MxPx has been around for nearly 20 years, released 16 albums, 20 singles, a live DVD, toured on six continents, and sold over 25 million records. The trio from Bremerton is now releasing their 3rd film, Both Ends Burning. The film is by Brian Buchelt and far surpasses their previous two releases; It Came From Bremerton (released on VHS) and 2004's B-Movie.
In 2008, MxPx began filming with the intent to show fans life on the road with all of the highs and lows of touring. Sadly, that project never really came to fruition, but footage from that time period is finally revealed in this film. On top of footage from Indonesia, Brazil, and Chile from MxPx's 2008 tour, this project also features a retrospective from other bands, press, and fans on what MxPx has meant to them. Members from the bands A Day to Remember, Flatfoot 56, Simple Plan, Against Me!, Every Avenue, Descendants, Relient K, and Less Than Jake discuss the inspiration received from MxPx as well as their favorite albums. The documentary also has Jerry Bryant of JBTV (music videos), Kevin Lyman of Warped Tour, and Mike Shea of Alternative Press discussing some of the band's history and the improbability of a band making it 20 years, calling MxPx a legacy band.
The film finds the veterans at a crossroads in their career. 2010 held what seemed like devastating news to the band and their fans. Drummer, Yuri Ruley, announced his planned departure from the band to pursue a full-time career outside of music. Guitarist, Tom Wisniewski, also took a job outside of music. Yuri's final show was to be at Hard Rock Las Vegas; there the band performed the entire Life in General album--the album all three members believed to have made them a real band--from start to finish. It was the first time the band had done this and seemed a fitting close for Yuri. The response to the show was overwhelming and re-sparked the band to continue recording together, but to limit their usually extensive touring schedule. It also inspired a Life in General show for the home crowd in Seattle.
The film picks up here and chronicles the days (March 23-26, 2011) leading up to the Life in General show in Seattle held in March 2011. The film opens with Yuri discussing his difficult decision to walk away from MxPx and follows with singer/bassist, Mike Herrera, reminiscing over some classic MxPx merch, t-shirts, photos, and records at the band's office and storage space (which at one time was home to their original recording studio).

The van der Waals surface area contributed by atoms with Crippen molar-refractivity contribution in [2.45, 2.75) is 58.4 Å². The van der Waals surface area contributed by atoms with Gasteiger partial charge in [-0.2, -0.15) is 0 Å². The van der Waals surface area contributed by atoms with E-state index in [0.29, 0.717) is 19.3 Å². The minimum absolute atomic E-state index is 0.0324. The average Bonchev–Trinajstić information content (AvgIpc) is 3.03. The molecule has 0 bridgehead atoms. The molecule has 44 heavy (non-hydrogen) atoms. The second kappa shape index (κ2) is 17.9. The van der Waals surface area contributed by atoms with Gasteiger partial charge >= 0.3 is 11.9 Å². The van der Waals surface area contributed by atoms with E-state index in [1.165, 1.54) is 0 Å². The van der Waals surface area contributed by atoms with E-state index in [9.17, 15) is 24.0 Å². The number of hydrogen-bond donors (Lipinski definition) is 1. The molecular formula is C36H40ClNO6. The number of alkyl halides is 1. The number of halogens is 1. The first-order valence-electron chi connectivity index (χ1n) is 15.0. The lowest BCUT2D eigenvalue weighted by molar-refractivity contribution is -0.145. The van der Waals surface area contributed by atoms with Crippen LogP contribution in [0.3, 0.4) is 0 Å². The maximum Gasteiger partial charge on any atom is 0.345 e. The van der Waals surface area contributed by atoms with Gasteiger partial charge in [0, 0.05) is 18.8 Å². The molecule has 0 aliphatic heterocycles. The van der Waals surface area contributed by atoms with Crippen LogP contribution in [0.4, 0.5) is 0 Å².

Throughout the footage of radio appearances, haircuts, tattoos, practice, and the final show at El CorazÓn, are constant flashbacks to 2008 as well as the band and press interviews discussed earlier in the review. There are a ton of great tidbits, interesting facts, and stories on display here. We find out why Tom is afraid of flying, what the band does for fun while on tour, and why their tour bus was nicknamed "The Black Pearl." Ever wonder about band fights while on tour? Who's the biggest instigator in the band, or which members fight the most? It's all here. Is Yuri actually a serial killer that takes out the homeless in the cities they tour? Why is Tom a Madden Football addict and a Back Lounge Gnome, or BLK (yes, "BLK") as described by Mike Herrera. Why can't Herrera spell (Really? Who spells gnome with a K?)? Well, that last question is not answered, but the rest are on top of a ton of other questions you may have about the band and touring.
Both Ends Burning is definitely the most intrusive and most informative look into the band fans have ever seen. On top of that, this is the highest quality and best shot film they have released. Though it seemed 2010 was a time of despair, 2011 closes with hope as the band will Celebrate the Past... Embrace the Future. If you are hoping to hear some new music on the project, you will be happy as the credits role at the end of the film. A new song, "Far Away," is featured at the end. The song proves the band still has a creative spark and is continuing to write solid music.
This documentary is a necessity for any fan of the band, or anyone looking to learn about MxPx. It's one of the better rock documentaries I've seen, but it is a little lacking when compared to something like the Foo Fighters' recent documentary, Back and Forth (but then again, when you look at their status as a band, I would expect no less; I mean they sold out Wembley... TWICE!). Regardless, this is a fantastic look into the lives of the band. There is no foul language, drinking, or other offensive material in this film, just as expected. The most offensive comment is a joke made about Yuri's walks on tour. Mike and Tom make as comments about the running joke that Yuri is out "scoring drugs," or that he is a serial killer that needs to "take out a hooker and a homeless person" to stay sane and not kill his band mates. The comments are made in jest and should not cause one to take offense.
Look for MxPx All-Stars (Mike Herrera, Kris Roe [The Ataris], and Chris Wilson [The Summer Obsession]), Tumbledown, and MxPx on tour soon. Though their schedule has been cut back, the trio still plans to hit the road for their 2012 album. As for touring itself, I'll leave you with this quote from Mike Herrera, "Touring is a young man's game. It's hard to sleep on floors, in the van, or not at all, but it's more life experience than most people get in ten years." Long live the Pokinatcha Punk...- Review date: 12/4/11, written by Michael Weaver of Jesusfreakhideout.com
Record Label: Rock City Records
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